In view of the foregoing, it is a principal object of the present invention to provide a method for the gold plating of tabs on a printed circuit board in which the thickness and line of demarcation of the gold at the tin lead or solder junction is controlled with a high degree of precision.

Another object of the present invention is to provide a printed circuit board in which the gold plating on the connector tabs is controlled to very close tolerances, and a thin portion of the gold plating remains prior to reflow of a dimension less than ten-millionths of an inch to the end that gold solder diffusion can be developed in good electrical contact with the underlying copper circuit.

Still another object of the present invention looks to a method for providing a machine for processing printed circuit boards achieving the foregoing objects and in which leakage of fluid at the ends of the printed circuit board while being transported between compressed belts is avoided by means of providing a reduced pressure area immediately beneath the belt guide.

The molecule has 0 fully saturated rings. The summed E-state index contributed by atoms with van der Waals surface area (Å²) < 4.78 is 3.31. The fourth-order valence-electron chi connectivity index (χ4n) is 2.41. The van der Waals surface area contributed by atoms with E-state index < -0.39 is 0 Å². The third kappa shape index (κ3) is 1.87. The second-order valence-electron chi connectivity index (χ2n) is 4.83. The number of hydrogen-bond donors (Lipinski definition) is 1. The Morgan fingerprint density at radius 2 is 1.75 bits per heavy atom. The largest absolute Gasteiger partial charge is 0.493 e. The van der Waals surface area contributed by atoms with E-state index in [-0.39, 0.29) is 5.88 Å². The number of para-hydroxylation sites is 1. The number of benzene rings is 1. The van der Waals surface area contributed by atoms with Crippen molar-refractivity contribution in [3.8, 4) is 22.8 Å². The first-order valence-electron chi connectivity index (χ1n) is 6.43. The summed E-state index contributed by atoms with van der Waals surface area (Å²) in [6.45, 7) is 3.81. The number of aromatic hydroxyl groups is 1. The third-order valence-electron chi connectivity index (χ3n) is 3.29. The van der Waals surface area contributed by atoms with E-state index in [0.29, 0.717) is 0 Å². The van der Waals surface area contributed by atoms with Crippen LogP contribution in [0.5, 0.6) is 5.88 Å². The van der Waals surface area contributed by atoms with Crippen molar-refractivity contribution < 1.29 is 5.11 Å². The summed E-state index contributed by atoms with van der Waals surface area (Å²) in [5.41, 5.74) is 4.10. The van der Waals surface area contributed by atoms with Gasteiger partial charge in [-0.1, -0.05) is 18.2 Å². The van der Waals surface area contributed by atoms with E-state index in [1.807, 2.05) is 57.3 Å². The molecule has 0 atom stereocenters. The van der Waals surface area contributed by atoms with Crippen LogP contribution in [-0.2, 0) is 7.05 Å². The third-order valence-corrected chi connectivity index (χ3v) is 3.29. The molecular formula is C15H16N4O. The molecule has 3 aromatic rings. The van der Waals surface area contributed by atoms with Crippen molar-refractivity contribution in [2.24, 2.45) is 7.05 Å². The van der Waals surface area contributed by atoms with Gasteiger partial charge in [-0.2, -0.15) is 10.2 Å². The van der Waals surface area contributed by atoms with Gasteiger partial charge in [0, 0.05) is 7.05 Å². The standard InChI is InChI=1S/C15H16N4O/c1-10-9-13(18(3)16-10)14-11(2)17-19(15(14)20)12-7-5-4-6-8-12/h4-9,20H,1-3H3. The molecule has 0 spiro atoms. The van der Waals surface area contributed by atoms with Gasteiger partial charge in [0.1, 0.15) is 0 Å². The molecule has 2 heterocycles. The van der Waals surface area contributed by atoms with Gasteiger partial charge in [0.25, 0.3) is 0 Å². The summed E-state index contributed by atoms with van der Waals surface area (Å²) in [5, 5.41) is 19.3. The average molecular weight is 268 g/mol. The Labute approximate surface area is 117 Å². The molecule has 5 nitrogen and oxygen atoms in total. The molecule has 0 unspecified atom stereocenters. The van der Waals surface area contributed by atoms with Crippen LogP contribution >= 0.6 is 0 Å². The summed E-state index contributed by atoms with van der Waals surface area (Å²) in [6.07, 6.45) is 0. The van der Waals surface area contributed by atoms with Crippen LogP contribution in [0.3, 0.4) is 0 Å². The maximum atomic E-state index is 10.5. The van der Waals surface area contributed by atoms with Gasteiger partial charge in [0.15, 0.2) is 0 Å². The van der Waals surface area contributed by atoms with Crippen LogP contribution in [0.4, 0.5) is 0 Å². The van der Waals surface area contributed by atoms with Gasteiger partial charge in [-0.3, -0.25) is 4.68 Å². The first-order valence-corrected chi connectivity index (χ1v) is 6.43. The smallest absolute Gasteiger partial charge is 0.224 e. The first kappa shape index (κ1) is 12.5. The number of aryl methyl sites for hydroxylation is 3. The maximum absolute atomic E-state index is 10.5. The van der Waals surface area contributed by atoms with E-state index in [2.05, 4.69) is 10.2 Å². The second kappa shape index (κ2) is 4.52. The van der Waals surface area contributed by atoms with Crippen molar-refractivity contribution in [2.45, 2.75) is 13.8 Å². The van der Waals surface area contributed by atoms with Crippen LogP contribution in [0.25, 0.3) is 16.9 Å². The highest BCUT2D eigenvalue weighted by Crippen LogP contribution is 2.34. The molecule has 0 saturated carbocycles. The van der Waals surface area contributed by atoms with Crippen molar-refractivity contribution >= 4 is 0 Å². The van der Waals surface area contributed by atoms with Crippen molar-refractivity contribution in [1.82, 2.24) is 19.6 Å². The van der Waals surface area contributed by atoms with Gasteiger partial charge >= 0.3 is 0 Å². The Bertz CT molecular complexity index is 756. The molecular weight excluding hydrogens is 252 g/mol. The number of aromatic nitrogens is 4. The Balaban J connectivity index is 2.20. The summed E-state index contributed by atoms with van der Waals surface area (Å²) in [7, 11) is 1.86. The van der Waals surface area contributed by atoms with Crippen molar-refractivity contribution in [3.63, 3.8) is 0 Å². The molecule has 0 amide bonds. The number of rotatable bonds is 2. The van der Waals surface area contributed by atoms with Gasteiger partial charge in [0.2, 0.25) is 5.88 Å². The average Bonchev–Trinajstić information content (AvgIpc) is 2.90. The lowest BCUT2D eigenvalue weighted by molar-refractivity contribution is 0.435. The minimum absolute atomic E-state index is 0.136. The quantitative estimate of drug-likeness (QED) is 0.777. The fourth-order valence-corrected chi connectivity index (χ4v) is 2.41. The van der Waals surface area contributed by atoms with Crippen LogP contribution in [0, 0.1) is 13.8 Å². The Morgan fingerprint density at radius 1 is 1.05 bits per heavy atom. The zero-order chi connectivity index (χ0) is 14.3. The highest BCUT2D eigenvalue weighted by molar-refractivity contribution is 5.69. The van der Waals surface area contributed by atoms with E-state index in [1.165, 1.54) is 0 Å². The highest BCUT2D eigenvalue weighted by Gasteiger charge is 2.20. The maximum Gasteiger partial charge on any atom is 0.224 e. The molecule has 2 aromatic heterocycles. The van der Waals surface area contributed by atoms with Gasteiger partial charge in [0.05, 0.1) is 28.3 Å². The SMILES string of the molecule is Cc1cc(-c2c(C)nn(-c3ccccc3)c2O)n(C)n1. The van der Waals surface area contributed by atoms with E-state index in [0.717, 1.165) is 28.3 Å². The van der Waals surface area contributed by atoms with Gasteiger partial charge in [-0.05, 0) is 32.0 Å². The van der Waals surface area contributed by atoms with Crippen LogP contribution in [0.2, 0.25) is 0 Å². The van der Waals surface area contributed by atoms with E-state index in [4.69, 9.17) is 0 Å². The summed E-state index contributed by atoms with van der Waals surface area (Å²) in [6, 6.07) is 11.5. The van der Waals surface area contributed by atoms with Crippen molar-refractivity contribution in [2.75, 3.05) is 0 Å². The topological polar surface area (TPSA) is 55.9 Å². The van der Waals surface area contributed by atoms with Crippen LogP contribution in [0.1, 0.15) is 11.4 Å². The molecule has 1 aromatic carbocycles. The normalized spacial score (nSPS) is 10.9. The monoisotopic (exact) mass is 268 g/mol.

Still another object of the present invention is to provide a sequence for the processing of printed circuit boards in which dimensional registration is held within precise tolerances while the same are processed automatically from a loading station to an unloading station without interruption by manual contact during the process.


Further objects and advantages of the present invention will become apparent as the following description proceeds, taken in conjunction with the accompanying illustrative drawings in which:

FIG. 1 is a perspective view of the plating machine taken from the load station.

FIG. 2 is a transverse sectional view taken through the center portion of a plating unit illustrating the belt mask and its relationship to the reduced pressure areas.

FIG. 3 is a transverse sectional view taken of FIG. 2 along section line 3--3 of FIG. 2.